trouble with the other proletarians, the carters, 
for these considered the logs to be just as much 
their property as the Peasant's Soviet, and when 
they took them to Moscow they sold them on 
their own account. The same thing happened 
on most estates. The old bourgeois stock was 
sold and nothing done to replace it, so that Moscow 
and Petrograd were left without fuel and the people 
were obliged to tear down the wooden houses or 
chop up their furniture during the freezing months. 


The Blue Steppes 

Yet from their top windows they could see stretches 
of the vastest forests in Europe almost at the 
city's gates. How one could have laughed at 
" Communism ", if it had not spelt so much misery 
and so many deaths to the unfortunate general 
population ! 

When the loafer-Soviet from her estate arrived 
to demand money, Madame LvofF gave them a 
piece of her mind. The same evening she was 
arrested, kept in prison for three days and only 
set free after she had been condemned by 
the so-called " People's Tribunal " to a fine of 
5,000 roubles " for counter-revolutionary abuse of 
members of the Soviet ". 

One day I was introduced to a Lettish anarchist, 
who was working with the Soviet. It was often 
my good fortune to be mistaken for an Irishman. 
The reason for this was that my passport, issued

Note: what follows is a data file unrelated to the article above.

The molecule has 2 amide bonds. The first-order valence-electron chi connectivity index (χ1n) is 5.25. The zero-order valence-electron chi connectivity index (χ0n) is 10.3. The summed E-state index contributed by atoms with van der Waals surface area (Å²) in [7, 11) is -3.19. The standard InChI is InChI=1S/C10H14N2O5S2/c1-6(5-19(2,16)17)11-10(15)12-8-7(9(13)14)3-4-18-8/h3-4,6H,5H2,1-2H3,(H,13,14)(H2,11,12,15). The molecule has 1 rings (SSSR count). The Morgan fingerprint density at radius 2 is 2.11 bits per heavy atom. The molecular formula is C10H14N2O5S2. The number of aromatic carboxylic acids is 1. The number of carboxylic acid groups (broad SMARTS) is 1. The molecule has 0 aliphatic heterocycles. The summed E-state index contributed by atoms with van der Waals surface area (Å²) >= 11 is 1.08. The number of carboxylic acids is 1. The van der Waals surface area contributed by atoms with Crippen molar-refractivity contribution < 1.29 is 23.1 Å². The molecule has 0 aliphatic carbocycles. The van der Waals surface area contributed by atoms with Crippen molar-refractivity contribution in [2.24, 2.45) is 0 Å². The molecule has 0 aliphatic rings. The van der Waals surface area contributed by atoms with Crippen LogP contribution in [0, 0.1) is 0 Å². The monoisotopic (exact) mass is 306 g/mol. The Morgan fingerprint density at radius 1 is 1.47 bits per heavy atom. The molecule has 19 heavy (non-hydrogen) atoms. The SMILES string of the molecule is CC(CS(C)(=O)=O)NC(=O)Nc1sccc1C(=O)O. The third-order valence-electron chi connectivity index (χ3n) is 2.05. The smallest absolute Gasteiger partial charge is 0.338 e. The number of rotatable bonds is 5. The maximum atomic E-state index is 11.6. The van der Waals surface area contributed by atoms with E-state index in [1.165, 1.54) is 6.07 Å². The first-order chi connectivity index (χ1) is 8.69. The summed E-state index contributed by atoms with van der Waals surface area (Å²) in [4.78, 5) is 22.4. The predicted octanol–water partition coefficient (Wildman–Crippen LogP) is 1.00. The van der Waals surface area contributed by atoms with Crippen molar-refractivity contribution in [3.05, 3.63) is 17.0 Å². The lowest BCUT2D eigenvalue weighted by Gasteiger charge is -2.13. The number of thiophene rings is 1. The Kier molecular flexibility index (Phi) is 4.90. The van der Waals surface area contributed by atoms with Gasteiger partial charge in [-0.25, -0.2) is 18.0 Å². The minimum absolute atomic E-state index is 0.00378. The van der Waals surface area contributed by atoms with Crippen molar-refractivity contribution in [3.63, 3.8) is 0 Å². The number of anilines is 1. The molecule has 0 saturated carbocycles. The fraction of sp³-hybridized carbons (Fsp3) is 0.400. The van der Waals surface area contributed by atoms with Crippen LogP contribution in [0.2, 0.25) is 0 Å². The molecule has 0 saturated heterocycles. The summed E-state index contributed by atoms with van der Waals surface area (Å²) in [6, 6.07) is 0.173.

under the old regime, stated my religion to be 
Catholic. Russians have a curious way of deciding 
nationality by religion. Thus a Frenchman to 
them is always a Catholic, an Englishman always a 
Protestant, and an English-speaking Catholic must 
necessarily be an Irishman. I allowed them to 
foster this illusion, because the Bolshevists were 
giving every possible favour to the Sinn Feiners. 
Money was offered quite freely, for it was by 
encouraging the least loyal elements that the 
Soviet hoped to undermine the British Empire. I 
saw a list of names of Irish officers in the British 
army and navy who were marked down as 
" blagonadejhnie " (reliable), and I was asked to 

A Mixed House 

give the names of any others I cared to recom- 
mend as recipients of Soviet bounty ! It was 
astounding. But later on, I saw the utility of 
this Soviet plan, for the failure of the Archangel